What is a “brand”? If you asked someone 15 years ago, they may have said Sears, Oreo, or Microsoft. But these days, it means a lot more. Brand is not just physical: it is before Bachelorette a contestant who sells a prequel to his Instagram story, an entrepreneur who once gave a TED talk on “growing mind cultivation,” or (specifically for the purposes of this iteration) a TV drag queen. In this week’s challenge the queens are tasked with creating a trade-off for soda that carries and sells their brand to an audience. This challenge style is nothing new: RuPaul has the queen deposits from season one. But the focus on cultivating and selling the queens ’personal badges is relatively new, and I’m not sure it’s for the better.
For the most part, the format change doesn’t have to be “fun”. Back in season three, for example, the similarity of this challenge created a video that boosted confidence “for the soldiers. ”In one of Drag racethe most memorable moments, Alexis Matteo created a completely deranged PSA dedicated to her ex-boyfriend Bobby. Joke-trom? No endless fun? Absolutely. I think part of the reason Alexis was able to succeed was because the focus was not on her marketing, but on her creativity and charisma. The result was one of the most successful and organic “brands” in the franchise’s history. So it’s interesting that the most successful queens in this week’s program aren’t the ones with the brightest cut-outs, but the ones with the most fun looks. After a fun little self-defense challenge (Are You Smarter Than the Pit Crew?), The queens get a job on making their soda ads pop.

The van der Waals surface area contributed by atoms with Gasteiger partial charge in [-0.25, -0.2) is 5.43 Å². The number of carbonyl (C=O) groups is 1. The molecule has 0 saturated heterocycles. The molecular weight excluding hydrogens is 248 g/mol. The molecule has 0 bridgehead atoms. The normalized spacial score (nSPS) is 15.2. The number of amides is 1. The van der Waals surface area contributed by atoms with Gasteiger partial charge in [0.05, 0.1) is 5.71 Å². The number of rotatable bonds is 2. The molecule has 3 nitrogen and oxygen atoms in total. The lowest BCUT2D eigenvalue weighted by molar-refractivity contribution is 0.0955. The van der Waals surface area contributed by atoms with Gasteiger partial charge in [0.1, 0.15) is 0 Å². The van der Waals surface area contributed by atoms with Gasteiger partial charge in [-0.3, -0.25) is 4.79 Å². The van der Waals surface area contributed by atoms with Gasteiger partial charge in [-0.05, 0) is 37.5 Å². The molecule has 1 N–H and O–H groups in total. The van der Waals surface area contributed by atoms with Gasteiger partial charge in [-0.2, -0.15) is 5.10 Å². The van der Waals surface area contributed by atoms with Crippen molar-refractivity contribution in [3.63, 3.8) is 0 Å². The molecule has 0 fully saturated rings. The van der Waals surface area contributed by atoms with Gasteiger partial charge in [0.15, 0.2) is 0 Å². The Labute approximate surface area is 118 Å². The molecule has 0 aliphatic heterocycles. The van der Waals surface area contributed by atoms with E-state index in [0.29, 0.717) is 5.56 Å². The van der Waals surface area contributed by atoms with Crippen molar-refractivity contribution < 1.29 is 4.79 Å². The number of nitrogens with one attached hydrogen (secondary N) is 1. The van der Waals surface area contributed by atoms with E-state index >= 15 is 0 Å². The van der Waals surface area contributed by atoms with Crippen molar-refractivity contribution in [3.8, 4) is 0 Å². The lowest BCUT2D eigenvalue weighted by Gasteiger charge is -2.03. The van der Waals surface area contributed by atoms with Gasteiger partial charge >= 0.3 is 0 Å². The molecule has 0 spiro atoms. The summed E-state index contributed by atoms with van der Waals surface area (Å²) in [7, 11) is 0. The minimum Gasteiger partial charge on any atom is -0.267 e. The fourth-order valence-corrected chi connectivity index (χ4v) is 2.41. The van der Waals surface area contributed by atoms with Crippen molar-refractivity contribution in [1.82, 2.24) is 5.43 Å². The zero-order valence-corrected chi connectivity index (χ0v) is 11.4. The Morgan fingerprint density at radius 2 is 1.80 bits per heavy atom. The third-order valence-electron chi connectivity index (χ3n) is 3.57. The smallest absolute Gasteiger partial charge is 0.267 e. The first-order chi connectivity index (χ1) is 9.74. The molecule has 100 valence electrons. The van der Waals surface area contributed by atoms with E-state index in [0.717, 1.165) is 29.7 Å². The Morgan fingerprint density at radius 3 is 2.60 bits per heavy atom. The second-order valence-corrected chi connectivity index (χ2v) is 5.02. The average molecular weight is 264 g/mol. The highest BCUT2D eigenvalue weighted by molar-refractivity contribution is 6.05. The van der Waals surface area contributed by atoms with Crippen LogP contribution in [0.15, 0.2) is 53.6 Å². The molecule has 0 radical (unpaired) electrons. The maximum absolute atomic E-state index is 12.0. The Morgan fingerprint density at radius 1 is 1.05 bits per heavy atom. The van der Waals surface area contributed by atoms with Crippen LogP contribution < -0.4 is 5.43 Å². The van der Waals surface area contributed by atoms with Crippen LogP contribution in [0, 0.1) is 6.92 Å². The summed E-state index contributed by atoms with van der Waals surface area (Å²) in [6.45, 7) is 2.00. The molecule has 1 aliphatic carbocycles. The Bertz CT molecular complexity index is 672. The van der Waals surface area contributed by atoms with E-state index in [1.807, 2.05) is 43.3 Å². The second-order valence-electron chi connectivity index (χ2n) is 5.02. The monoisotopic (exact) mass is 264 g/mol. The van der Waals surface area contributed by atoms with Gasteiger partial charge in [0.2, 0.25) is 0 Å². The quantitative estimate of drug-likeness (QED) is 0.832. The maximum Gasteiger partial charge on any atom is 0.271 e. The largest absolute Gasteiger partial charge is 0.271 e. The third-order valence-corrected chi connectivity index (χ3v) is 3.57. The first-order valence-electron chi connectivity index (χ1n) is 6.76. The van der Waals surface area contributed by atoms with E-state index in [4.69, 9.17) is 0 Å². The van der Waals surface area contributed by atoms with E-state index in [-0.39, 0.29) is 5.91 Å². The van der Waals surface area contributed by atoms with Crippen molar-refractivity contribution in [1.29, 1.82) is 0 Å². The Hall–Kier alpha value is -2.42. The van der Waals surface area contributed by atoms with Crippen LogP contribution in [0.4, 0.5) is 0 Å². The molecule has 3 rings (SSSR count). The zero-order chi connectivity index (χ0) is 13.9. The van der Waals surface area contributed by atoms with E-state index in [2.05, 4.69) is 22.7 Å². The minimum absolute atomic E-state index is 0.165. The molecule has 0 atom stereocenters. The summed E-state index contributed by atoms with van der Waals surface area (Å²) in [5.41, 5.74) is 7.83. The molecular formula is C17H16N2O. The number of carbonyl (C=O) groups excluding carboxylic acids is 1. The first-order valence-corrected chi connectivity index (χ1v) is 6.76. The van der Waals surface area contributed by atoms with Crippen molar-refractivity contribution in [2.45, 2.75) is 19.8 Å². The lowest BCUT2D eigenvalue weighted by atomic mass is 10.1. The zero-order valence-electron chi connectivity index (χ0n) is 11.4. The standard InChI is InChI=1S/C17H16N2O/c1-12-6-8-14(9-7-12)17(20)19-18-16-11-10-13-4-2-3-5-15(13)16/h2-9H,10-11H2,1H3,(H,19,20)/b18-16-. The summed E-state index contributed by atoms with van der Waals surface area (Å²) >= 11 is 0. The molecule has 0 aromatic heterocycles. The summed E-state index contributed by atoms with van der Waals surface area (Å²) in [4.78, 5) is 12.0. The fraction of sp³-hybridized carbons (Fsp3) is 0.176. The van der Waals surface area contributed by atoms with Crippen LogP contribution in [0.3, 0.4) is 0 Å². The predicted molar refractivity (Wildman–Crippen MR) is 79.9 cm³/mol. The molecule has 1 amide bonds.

Tina thinks her challenge is in the bag. Indeed, who has a more cohesive brand than Tina Burner? She understands the specification and knows where to put the essential Tina Burner sign signs (flames, housewife, camp beauty), so when Michelle calls her Drag race a “one-note” package she is rightly a little upset and hurt. As it feels, Tina ‘s problem is not often repeated, that is, well… what is repeated is not so good. Her housewife character is nothing out of the ordinary, the orange and yellow runways are not particularly pleasing in terms of beauty, so what we are left with is a brand that is very careful and very consistent and is not making him happy.
Rosé, on the other hand, understands “branding” in a more advanced way than Tina does. She uses her trade for “Rose-Aid” less as a time to repeat what we know about her, and more as an opportunity to do kiki and a bit of meta-sport by herself and Michelle. The biggest laugh comes from the sketch when Bryce, a Pit Crew member (who deserves an SAG award for the work he does in this program) comes in Rosé’s famous tulle dress and asks “Is this smooth? ”After that Rosé turns to camera and deadpans“ No, no. ”Yes, delivering a joke is not the most artistic thing, but there is the possibility of Rosé punching up at the judging panel, and, as they say, NOT ashamed! On the runway, Rosé is a reddish, reddish devil in the best view she could possibly have yet. I don’t think it was necessary to give her the co-win with Symone, but, hey! Runaway season is fast becoming stale, so I’m excited to see another real contender for the top four.